When I was in private practice in the early 1990s, I was retained to file a motion to reopen with an INS Asylum Office on behalf of a graduate student from China who had written a published letter critical of the Chinese government.  In his denial, the asylum officer relied on the State Department Country Report, which stated that the Chinese government wanted to encourage students to return from their studies abroad, and generally didn’t punish those who wrote letters in the foreign press.  In support of the motion, I offered the affidavit of an expert at Human Rights Watch, stating that while the State Department report was generally correct, this case was distinguishable in two critical aspects that would cause her to be at risk if returned to China.  The asylum officer actually called me up to say he would grant the motion and the application for asylum, and added that he was glad to have the expert opinion and wished that other lawyers would provide them.

As an immigration judge, I can think of many cases in which a country expert’s testimony resulted in a grant of asylum   One involved a family claiming to fear persecution based on their Armenian nationality in a far-flung former Soviet republic.  Neither the State Department nor any of the country reports from the major human rights organizations made mention of Armenians.  At my suggestion, the attorney presented an excellent young country expert (who in the years since, has achieved some prominence as a political commentator and author) who explained that the country’s Armenian population was so small, and the problems faced by larger groups so great, that the persecution suffered by Armenians didn’t register prominently enough to be included in the concise annual reports.  The expert’s persuasive testimony painted a very severe picture of the treatment of Armenians, and was responsible for the ensuing grant of asylum.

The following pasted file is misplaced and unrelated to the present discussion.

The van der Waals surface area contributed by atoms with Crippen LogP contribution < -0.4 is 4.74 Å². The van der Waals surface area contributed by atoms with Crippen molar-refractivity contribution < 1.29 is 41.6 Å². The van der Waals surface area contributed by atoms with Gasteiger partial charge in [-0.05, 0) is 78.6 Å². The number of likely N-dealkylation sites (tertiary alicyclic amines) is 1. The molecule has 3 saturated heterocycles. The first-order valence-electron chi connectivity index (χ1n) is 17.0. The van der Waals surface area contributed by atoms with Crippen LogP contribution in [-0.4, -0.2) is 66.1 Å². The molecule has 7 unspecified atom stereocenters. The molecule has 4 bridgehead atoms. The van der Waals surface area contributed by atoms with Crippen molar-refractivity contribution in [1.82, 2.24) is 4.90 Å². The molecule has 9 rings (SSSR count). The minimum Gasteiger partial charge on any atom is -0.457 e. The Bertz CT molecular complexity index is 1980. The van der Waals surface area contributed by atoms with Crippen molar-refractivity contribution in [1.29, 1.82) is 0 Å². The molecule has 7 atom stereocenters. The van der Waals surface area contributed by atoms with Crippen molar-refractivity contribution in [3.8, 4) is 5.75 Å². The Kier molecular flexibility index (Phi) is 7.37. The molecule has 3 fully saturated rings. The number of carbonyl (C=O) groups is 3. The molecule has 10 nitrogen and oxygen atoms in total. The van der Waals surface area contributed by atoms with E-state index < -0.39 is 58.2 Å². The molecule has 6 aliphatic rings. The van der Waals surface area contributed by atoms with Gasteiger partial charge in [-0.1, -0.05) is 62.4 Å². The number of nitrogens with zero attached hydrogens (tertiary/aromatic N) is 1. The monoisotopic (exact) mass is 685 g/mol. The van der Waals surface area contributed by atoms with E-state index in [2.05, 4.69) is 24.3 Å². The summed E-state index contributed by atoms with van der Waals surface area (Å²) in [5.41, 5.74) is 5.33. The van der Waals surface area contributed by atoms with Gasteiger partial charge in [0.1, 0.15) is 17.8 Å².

Country experts may also provide context necessary to establish nexus.  For example, a number of circuit court decisions have found a motive of political opinion in mistreatment that was categorized by immigration judges and the BIA as acts of corruption or personal vendetta untethered to a protected ground.1

In cases claiming a nexus to a particular social group, experts can be of particular importance in establishing that the proposed group is socially distinct in the society in question, without which the group cannot be found cognizable under BIA precedent.   It can be particularly difficult to establish that “society” in the country of nationality perceives the proposed PSG to be a distinct group.  While on occasion, there might be a statute or media article referencing the group, in most cases, an expert will provide the best chance of establishing social distinction.

 Finally, a country expert can help establish that an asylum applicant would face “other serious harm” if returned to his or her country of nationality warranting a grant of humanitarian asylum in cases involving past persecution but a material change in country conditions negating a future fear of persecution.

Copyright 2017 Jeffrey S. Chase.  All rights reserved.

 

Notes:

1.  Some examples include Mustafa v. Holder, 707 F.3d 743 (7th Cir. 2013);  Antonyan v. Holder,  642 F.3d 1250 (9th Cir. 2011); Baghdasaryan v. Holder,  592 F.3d 1018 (9th Cir. 2010); Sagaydak v. Gonzales, 405 F.3d 1035 (9th Cir. 2005).

A Reasonable Opportunity to Cross-Examine

Juan Osuna